Relocation


Welcome to Denver! We know you will find this relocation page useful. We have included helpful links to many of the area’s civic, cultural, and entertainment venues. We have enjoyed assisting numerous relocating clients, and we enjoy being ambassadors to our great city. Please check with us for any additional information you may need – our Brokers all live in the area, and we have unlimited resources available to help you learn what’s going on in Denver!

Denver History

Denver was established after the discovery of gold at the confluence of Cherry Creek and the South Platte River in 1858. It was named for James W. Denver, Governor of the Kansas Territory, of which eastern Colorado was then a part. The Colorado Territory was established in 1861 after other gold discoveries sparked a mass migration to the area.

Sited on high plains at the eastern base of the Rocky Mountains, Denver has a sunny, cool, dry climate,averaging 13 inches of precipitation a year. The sun shines 300 days a year and the usually benign climate coupled with the nearby Rocky Mountain playground have made tourism one of the Mile High City’s economic mainstays. Warm Chinook winds warm the winters between snowstorms.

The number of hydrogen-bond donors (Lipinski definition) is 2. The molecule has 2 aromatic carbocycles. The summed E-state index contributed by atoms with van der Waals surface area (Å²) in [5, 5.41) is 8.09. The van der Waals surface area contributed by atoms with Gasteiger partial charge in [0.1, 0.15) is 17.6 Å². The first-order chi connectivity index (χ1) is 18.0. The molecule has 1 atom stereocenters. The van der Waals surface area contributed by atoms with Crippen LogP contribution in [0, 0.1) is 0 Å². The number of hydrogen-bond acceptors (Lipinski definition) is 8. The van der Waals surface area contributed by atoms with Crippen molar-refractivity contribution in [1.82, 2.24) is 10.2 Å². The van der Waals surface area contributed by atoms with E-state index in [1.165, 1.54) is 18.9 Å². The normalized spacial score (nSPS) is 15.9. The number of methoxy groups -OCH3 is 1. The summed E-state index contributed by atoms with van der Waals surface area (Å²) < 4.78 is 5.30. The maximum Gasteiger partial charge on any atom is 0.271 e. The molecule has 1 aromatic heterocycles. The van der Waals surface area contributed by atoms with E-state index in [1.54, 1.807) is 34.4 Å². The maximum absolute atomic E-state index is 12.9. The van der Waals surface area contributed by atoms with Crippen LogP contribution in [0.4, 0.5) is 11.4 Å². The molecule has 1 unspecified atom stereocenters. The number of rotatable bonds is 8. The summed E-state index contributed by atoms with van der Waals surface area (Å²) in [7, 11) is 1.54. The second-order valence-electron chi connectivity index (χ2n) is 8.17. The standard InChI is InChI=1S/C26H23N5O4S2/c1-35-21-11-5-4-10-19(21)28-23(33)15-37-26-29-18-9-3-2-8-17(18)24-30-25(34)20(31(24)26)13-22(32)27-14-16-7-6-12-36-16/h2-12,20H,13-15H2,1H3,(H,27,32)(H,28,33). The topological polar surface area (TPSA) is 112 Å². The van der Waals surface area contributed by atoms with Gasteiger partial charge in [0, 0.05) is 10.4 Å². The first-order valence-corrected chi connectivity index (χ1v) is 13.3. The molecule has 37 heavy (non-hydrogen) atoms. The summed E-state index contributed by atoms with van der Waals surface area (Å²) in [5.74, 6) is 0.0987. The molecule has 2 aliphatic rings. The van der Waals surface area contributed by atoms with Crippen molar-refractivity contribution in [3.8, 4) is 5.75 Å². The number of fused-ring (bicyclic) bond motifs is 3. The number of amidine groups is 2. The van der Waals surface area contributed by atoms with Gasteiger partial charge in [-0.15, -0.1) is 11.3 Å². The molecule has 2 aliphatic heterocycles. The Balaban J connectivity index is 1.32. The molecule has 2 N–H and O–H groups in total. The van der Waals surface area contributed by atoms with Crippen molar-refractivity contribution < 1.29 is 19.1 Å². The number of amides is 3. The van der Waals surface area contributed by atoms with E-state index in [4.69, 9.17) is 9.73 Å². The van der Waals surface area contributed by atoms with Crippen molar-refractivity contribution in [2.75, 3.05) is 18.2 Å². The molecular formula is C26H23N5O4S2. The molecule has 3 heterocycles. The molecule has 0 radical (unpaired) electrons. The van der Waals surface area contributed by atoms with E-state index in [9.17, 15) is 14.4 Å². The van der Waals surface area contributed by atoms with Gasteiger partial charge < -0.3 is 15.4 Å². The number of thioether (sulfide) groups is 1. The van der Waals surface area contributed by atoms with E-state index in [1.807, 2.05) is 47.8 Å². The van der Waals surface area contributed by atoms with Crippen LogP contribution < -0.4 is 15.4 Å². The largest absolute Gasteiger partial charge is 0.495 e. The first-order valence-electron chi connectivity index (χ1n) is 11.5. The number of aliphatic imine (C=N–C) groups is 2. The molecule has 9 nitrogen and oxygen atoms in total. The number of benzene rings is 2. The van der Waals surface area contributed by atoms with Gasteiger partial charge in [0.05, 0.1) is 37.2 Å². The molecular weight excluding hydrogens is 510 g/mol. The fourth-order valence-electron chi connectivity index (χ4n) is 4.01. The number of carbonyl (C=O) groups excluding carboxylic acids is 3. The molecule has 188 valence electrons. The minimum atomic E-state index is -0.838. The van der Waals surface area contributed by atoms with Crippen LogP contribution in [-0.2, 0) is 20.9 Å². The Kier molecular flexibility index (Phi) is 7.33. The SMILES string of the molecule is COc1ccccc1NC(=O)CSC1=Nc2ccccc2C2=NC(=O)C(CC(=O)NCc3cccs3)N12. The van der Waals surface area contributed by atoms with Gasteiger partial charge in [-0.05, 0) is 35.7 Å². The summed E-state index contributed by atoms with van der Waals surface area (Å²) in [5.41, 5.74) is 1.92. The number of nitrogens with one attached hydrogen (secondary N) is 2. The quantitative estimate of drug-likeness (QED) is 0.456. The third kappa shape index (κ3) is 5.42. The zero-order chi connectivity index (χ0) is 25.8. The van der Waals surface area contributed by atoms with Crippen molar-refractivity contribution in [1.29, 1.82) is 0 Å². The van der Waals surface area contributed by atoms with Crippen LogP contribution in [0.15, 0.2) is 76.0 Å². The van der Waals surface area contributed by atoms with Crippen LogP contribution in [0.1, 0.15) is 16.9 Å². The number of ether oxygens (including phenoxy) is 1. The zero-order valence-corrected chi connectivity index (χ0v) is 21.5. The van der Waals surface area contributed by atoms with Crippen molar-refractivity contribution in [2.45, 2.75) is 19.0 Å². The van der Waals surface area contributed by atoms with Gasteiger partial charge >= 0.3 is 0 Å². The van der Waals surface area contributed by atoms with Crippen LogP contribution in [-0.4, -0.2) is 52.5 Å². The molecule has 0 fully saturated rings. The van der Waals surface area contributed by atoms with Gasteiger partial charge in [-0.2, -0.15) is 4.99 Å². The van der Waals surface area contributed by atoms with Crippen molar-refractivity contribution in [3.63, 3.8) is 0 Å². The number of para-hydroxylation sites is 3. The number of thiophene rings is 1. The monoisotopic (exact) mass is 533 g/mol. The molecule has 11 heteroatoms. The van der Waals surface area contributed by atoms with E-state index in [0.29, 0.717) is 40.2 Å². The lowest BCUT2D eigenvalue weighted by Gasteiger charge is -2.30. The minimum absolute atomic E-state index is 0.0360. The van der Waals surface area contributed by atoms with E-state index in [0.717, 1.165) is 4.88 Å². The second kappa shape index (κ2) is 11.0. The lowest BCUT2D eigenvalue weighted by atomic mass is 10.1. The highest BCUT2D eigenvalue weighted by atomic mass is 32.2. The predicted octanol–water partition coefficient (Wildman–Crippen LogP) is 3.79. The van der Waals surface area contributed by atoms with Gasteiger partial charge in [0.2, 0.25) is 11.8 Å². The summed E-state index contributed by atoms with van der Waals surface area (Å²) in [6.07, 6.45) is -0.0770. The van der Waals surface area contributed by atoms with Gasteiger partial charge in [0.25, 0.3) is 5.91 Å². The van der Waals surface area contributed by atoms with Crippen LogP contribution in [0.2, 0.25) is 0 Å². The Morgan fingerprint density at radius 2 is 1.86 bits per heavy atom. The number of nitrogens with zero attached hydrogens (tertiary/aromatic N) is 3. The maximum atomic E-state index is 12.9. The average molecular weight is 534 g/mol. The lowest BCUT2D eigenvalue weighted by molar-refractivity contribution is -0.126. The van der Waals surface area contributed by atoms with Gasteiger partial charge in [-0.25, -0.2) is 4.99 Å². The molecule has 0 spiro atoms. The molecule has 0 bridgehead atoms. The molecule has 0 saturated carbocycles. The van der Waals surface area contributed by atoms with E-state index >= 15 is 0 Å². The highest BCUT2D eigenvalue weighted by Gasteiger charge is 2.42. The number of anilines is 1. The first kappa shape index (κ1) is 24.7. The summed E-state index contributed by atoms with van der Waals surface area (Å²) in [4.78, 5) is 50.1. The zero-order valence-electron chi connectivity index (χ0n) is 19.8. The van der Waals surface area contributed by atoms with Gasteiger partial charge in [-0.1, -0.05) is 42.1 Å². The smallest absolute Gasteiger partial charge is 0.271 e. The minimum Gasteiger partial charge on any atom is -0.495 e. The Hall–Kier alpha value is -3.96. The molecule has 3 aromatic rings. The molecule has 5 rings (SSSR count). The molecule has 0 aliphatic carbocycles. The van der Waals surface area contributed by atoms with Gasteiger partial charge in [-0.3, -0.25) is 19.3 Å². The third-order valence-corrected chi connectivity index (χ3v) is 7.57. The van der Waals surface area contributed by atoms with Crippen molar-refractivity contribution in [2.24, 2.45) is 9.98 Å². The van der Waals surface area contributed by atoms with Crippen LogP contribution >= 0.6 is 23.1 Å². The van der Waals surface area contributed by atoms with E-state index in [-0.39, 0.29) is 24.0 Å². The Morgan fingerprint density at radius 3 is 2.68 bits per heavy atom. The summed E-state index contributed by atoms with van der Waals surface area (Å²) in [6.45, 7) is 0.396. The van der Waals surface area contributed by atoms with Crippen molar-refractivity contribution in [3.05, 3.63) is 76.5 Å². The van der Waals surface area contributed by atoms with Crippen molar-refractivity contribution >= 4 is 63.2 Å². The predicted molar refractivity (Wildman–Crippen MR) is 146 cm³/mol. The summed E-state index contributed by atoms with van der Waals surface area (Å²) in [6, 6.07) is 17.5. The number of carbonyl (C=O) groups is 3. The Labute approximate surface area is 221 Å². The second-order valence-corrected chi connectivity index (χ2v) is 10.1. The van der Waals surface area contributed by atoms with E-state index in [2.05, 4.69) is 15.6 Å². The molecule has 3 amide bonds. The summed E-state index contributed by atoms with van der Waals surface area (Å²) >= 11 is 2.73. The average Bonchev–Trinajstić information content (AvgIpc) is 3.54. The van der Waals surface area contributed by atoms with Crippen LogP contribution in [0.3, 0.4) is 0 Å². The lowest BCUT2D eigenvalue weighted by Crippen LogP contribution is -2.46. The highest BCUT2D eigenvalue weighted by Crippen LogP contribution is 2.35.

Visually, Denver is notable for its predominance of single-family housing and its brick buildings. Denver’s 1970s energy boom spurred a proliferation of suburban subdivisions, shopping malls and a second office core in the suburban Denver Tech Center. Denver’s traditional dependence on non-renewable natural resources returned to haunt the city during the 1980s oil bust. When the price of crude oil dropped from $39 to $9 a barrel, Denver sank into a depression, losing population and experiencing the highest office vacancy rate in the nation.

Notable institutions include the Denver Museum of Natural History, the Denver Public Library, the Colorado History Museum,the Denver Art Museum, the Denver Center for the Performing Arts, the U. S. Mint along with major league baseball, basketball, football, hockey and soccer teams.

In 2000, the metro area reached a population of 2.1 million, three-fourths of whom live in the suburban counties of Adams, Arapahoe, Boulder, Denver, Douglas and Jefferson. Roughly twenty percent of the core city population is Spanish-surnamed, thirteen percent African-American, two percent Asian and one percent Native American. Denver has elected Hispanic and African-American mayors in recent years and enjoys cooperative race and ethnic relations.

The Rocky Mountain metropolis boomed during the1990s, as the eastern suburb of Aurora became Colorado’s third-largest city and the western suburb of Lakewood became the fourth-largest. Even the core City and County of Denver gained population in the 1990s, climbing once again beyond the 500,000 mark. Thanks to landmark districts preserving venerable business and residential areas, as well as the 1990s opening of the South Platte River Valley of Coors Baseball Field, Elitch Gardens Amusement Park, Ocean Journey Aquarium, Pepsi Athletic Center, and many new housing projects, downtown Denver is booming as well as its suburban fringe.